How to Make Your Own Aerogarden Replacement Pods



Aerogarden Replacement Pods

One of the questions I often get when people hear that I have an indoor garden is if I’m able to grow all of my own food and spend less at the grocery store.

The funny thing is I spend way more on this little hobby than I save at the grocery store.

So I do try to save a bit here and there when I can!

Most of the cost with indoor gardening is at set up. The machines can be a little pricey, but after the first planting, new seeds and replacement pods can be pretty affordable.

…Especially if you know the tips and tricks for saving on replacement Aerogarden pods.



How to Make Your Own Aerogarden Pods

Aerogarden indoor gardens are reusable. I’ve been growing indoor herbs and veggies with my oldest Aerogarden Harvest for about 5 years now!

And the nice thing is, you’re not limited to the company’s pre-seeded pods.

You can grow practically anything you want in these hydroponic systems – herbs, lettuces, fruiting plants, flowers, etc – as long as you keep the machine well maintained.

You just need some basic materials and then you can use your own seeds to grow whatever you want: 



Aerogarden Grow Anything Kit

Aerogarden sells a handy kit called the Grow Anything Kit that contains all the supplies you need.

In the beginning, I bought their kits and from time to time, I still buy them! They’re the easiest all-in-one option and everything is perfectly made to fit the Aerogardens.

In case you’re wondering how to use them, I have a tutorial on the Grow Anything kit here and a step-by-step video here.



They’re just a bit expensive.

Over time, you can save quite a bit of money by purchasing ‘knock-off’ parts from third-party sellers. You can even make your own!

I’ve tried all different brands and DIY options at this point, so in today’s post I thought I’d summarize the best budget friendly alternatives to Aerogarden’s pods.

In some instances, you can save quite a bit from the knock off brands (that work just as well as the originals) while in some instances I’d recommend the Aerogarden’s in-house option.



Aerogarden Pod Alternatives


Grow Baskets

Aerogarden grow baskets are little plastic cages. They retail for about 30 cents each, whereas knock-off grow baskets cost ~15 cents each.

The knock-off plastic pods work just fine, but don’t always have the most seamless fit inside the holes of the grow deck. So, I prefer the Aerogarden branded grow baskets.

And, the nice thing is you can re-use these!

The plastic is pretty strong and will survive repeated plantings, even if the little vertical pieces break. So I recommend buying the Aerogarden pods. While they are double the price, they last quite a while and that way you get a more seamless fit!

Just wash them with some soap and warm water before re-using and clean off any roots or debris.



Aerogarden Sponges

Aerogarden sponges are made from Canadian spaghnum peat.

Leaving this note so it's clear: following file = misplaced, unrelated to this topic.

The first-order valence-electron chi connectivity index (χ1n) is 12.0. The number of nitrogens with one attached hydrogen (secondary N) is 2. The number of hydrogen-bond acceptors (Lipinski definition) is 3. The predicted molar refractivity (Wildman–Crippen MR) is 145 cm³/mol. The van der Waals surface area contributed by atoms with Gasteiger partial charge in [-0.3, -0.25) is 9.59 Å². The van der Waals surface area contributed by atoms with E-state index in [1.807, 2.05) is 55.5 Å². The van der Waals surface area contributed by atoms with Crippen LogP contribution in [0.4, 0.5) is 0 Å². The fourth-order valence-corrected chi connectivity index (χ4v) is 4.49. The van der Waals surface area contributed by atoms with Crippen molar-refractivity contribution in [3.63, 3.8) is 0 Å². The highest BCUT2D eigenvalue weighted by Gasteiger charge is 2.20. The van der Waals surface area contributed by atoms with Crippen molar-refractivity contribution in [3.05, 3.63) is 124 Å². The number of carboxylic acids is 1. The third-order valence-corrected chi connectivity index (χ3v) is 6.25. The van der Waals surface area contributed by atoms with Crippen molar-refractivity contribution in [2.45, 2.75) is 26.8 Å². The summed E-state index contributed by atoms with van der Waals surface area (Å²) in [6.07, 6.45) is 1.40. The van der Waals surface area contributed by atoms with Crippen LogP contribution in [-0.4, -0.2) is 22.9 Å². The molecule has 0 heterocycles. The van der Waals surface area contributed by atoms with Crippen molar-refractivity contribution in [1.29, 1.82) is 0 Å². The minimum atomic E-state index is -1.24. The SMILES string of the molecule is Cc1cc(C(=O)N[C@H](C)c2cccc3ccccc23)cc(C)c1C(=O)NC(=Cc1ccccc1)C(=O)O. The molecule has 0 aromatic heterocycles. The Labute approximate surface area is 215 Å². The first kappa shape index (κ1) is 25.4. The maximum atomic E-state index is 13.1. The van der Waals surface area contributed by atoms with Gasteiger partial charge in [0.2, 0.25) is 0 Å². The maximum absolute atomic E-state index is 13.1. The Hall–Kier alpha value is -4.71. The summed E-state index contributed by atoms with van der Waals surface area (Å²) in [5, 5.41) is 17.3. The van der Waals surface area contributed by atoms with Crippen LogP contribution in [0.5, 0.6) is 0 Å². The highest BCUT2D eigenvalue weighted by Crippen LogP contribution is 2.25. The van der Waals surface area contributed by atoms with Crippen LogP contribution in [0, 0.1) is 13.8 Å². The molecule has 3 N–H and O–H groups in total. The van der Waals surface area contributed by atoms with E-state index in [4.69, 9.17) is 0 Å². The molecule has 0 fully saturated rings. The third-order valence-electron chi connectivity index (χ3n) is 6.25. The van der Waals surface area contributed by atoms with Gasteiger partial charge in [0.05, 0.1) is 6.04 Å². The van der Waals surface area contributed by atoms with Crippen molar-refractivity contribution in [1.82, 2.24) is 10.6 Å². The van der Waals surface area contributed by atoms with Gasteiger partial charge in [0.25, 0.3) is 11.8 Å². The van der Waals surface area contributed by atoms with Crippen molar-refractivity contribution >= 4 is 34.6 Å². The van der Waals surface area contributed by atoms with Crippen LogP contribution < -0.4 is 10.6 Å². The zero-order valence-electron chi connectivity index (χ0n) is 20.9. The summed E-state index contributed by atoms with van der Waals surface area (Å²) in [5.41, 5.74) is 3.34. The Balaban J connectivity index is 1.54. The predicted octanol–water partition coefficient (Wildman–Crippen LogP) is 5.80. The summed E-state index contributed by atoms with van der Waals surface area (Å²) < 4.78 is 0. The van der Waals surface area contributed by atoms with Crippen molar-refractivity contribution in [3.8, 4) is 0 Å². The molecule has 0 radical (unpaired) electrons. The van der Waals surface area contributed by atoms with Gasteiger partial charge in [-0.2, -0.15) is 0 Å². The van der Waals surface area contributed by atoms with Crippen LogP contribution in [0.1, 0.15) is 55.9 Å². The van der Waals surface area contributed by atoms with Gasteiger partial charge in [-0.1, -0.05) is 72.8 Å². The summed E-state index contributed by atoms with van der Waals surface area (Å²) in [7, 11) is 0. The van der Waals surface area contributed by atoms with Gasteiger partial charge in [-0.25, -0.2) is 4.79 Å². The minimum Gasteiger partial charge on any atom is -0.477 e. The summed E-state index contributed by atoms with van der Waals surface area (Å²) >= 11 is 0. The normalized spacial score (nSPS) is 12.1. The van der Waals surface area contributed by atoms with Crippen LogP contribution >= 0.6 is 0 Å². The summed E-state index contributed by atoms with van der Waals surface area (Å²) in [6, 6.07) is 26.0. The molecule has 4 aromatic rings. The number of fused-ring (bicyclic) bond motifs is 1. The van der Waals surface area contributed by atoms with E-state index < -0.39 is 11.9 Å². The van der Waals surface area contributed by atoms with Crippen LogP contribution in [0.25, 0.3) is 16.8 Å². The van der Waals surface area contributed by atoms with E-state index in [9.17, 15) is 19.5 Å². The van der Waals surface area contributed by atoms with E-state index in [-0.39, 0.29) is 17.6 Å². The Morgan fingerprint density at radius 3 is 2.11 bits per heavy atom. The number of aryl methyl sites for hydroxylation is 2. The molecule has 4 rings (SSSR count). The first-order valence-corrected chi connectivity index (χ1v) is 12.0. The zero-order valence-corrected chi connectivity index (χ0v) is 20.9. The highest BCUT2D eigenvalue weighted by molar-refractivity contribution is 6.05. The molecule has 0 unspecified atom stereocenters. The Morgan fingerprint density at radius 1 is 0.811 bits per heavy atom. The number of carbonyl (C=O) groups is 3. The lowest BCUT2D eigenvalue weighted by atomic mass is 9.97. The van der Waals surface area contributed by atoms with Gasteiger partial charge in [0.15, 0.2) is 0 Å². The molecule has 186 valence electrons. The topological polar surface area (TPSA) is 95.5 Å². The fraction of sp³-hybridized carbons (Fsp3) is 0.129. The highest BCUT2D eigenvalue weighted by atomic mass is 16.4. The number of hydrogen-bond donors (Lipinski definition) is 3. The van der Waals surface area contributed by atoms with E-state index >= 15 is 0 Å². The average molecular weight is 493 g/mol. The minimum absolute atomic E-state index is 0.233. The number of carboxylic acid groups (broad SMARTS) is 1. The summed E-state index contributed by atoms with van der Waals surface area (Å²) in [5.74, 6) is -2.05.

It’s a kind of sponge-y brown moss grown extensively in Canadian peat bogs. Spagnum peat moss is a great growing medium for hydroponics because it doesn’t contain any mineral soil and is therefore free from weeds, insects and diseases.

It also has a high capacity to hold water without restricting airflow, ensuring that your plants will be able to adequately absorb water and nutrients without suffocating.

Hydroponic roots should always look white and healthy. If they start turning dark brown and slimy, they’re likely suffocating.



You can buy spagnum peat moss sponges from any third party company (they all use the same material). The only main difference is the shape of the sponge.

Obviously, Aerogarden sponges are perfectly sized to fit the Aerogarden grow baskets. They’re shaped like an inverted cone, measuring ¾ inch wide at the top and tapering down to ½ an inch at the bottom.

Height wise, they should be almost 3/4 the height of the plastic grow basket. 

Some of the knock-off brands are short and wide, so they don’t fit quite as nicely. And I’ve found that the cheaper ones can crumble and disintegrate a little too easily.

But, sponges are one part of the Aerogarden pod that I don’t recommend re-using in between plantings. 

They get quite tangled with roots and can harbor bacteria or disease if your old plants weren’t healthy.

I always recommend using fresh sponges (unless a plant has died off very early and the sponge has barely been used). I typically buy a bag of 10o from a third party brand for $20, which comes out to ~20 cents a sponge.



Aerogarden Sponge Alternatives

The main purpose of the sponge is to hold the plant in place. So if you wanted, you could save even more money by using alternative growing mediums, like:

Peat moss is not really an environmentally friendly material (it releases huge amounts of carbon dioxide when harvested) so lots of people prefer less harsh products.